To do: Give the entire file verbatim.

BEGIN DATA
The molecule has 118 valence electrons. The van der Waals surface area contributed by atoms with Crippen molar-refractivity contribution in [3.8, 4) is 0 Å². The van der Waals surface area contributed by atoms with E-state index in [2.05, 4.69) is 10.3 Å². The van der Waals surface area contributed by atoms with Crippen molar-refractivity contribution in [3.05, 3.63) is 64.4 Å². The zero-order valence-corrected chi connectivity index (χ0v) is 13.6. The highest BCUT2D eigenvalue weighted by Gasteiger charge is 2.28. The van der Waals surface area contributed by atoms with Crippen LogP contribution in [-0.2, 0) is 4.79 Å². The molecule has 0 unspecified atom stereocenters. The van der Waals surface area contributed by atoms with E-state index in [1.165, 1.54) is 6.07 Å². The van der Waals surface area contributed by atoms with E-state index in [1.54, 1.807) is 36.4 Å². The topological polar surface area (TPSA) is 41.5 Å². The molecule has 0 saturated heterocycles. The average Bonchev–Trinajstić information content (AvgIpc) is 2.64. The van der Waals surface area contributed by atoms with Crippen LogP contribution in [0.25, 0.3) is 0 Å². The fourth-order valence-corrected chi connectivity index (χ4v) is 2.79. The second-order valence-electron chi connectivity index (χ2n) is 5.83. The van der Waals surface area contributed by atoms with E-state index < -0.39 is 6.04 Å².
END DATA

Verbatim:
The molecule has 118 valence electrons. The van der Waals surface area contributed by atoms with Crippen molar-refractivity contribution in [3.8, 4) is 0 Å². The van der Waals surface area contributed by atoms with E-state index in [2.05, 4.69) is 10.3 Å². The van der Waals surface area contributed by atoms with Crippen molar-refractivity contribution in [3.05, 3.63) is 64.4 Å². The zero-order valence-corrected chi connectivity index (χ0v) is 13.6. The highest BCUT2D eigenvalue weighted by Gasteiger charge is 2.28. The van der Waals surface area contributed by atoms with Crippen LogP contribution in [-0.2, 0) is 4.79 Å². The molecule has 0 unspecified atom stereocenters. The van der Waals surface area contributed by atoms with E-state index in [1.165, 1.54) is 6.07 Å². The van der Waals surface area contributed by atoms with E-state index in [1.54, 1.807) is 36.4 Å². The topological polar surface area (TPSA) is 41.5 Å². The molecule has 0 saturated heterocycles. The average Bonchev–Trinajstić information content (AvgIpc) is 2.64. The van der Waals surface area contributed by atoms with Crippen LogP contribution in [0.25, 0.3) is 0 Å². The fourth-order valence-corrected chi connectivity index (χ4v) is 2.79. The second-order valence-electron chi connectivity index (χ2n) is 5.83. The van der Waals surface area contributed by atoms with E-state index < -0.39 is 6.04 Å².